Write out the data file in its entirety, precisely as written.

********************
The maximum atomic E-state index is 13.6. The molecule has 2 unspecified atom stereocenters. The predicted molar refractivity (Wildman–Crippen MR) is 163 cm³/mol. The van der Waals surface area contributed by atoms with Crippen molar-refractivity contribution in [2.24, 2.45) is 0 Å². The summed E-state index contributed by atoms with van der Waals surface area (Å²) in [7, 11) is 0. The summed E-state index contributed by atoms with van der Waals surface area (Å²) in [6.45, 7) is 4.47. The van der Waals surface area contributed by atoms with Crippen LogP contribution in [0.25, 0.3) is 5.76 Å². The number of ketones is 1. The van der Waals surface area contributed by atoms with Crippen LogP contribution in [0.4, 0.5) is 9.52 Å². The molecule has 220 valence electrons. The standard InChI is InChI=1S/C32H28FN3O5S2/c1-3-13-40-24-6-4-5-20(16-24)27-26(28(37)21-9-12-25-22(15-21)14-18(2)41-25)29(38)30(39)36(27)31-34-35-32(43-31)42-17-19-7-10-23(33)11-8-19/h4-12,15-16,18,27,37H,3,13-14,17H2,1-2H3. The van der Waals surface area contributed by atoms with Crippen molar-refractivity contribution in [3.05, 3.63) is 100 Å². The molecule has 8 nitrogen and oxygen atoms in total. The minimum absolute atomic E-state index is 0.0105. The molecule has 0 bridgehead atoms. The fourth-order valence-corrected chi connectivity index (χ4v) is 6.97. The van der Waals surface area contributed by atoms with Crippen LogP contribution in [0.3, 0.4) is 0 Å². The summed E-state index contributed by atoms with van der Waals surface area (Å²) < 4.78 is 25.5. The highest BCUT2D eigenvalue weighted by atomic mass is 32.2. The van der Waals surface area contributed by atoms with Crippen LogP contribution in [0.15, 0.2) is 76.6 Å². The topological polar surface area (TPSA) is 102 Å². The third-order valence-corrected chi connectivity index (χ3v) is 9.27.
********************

The maximum atomic E-state index is 13.6. The molecule has 2 unspecified atom stereocenters. The predicted molar refractivity (Wildman–Crippen MR) is 163 cm³/mol. The van der Waals surface area contributed by atoms with Crippen molar-refractivity contribution in [2.24, 2.45) is 0 Å². The summed E-state index contributed by atoms with van der Waals surface area (Å²) in [7, 11) is 0. The summed E-state index contributed by atoms with van der Waals surface area (Å²) in [6.45, 7) is 4.47. The van der Waals surface area contributed by atoms with Crippen LogP contribution in [0.25, 0.3) is 5.76 Å². The number of ketones is 1. The van der Waals surface area contributed by atoms with Crippen LogP contribution in [0.4, 0.5) is 9.52 Å². The molecule has 220 valence electrons. The standard InChI is InChI=1S/C32H28FN3O5S2/c1-3-13-40-24-6-4-5-20(16-24)27-26(28(37)21-9-12-25-22(15-21)14-18(2)41-25)29(38)30(39)36(27)31-34-35-32(43-31)42-17-19-7-10-23(33)11-8-19/h4-12,15-16,18,27,37H,3,13-14,17H2,1-2H3. The van der Waals surface area contributed by atoms with Crippen molar-refractivity contribution in [3.05, 3.63) is 100 Å². The molecule has 8 nitrogen and oxygen atoms in total. The minimum absolute atomic E-state index is 0.0105. The molecule has 0 bridgehead atoms. The fourth-order valence-corrected chi connectivity index (χ4v) is 6.97. The van der Waals surface area contributed by atoms with Crippen LogP contribution in [0.3, 0.4) is 0 Å². The summed E-state index contributed by atoms with van der Waals surface area (Å²) < 4.78 is 25.5. The highest BCUT2D eigenvalue weighted by atomic mass is 32.2. The van der Waals surface area contributed by atoms with Crippen LogP contribution in [0.15, 0.2) is 76.6 Å². The topological polar surface area (TPSA) is 102 Å². The third-order valence-corrected chi connectivity index (χ3v) is 9.27.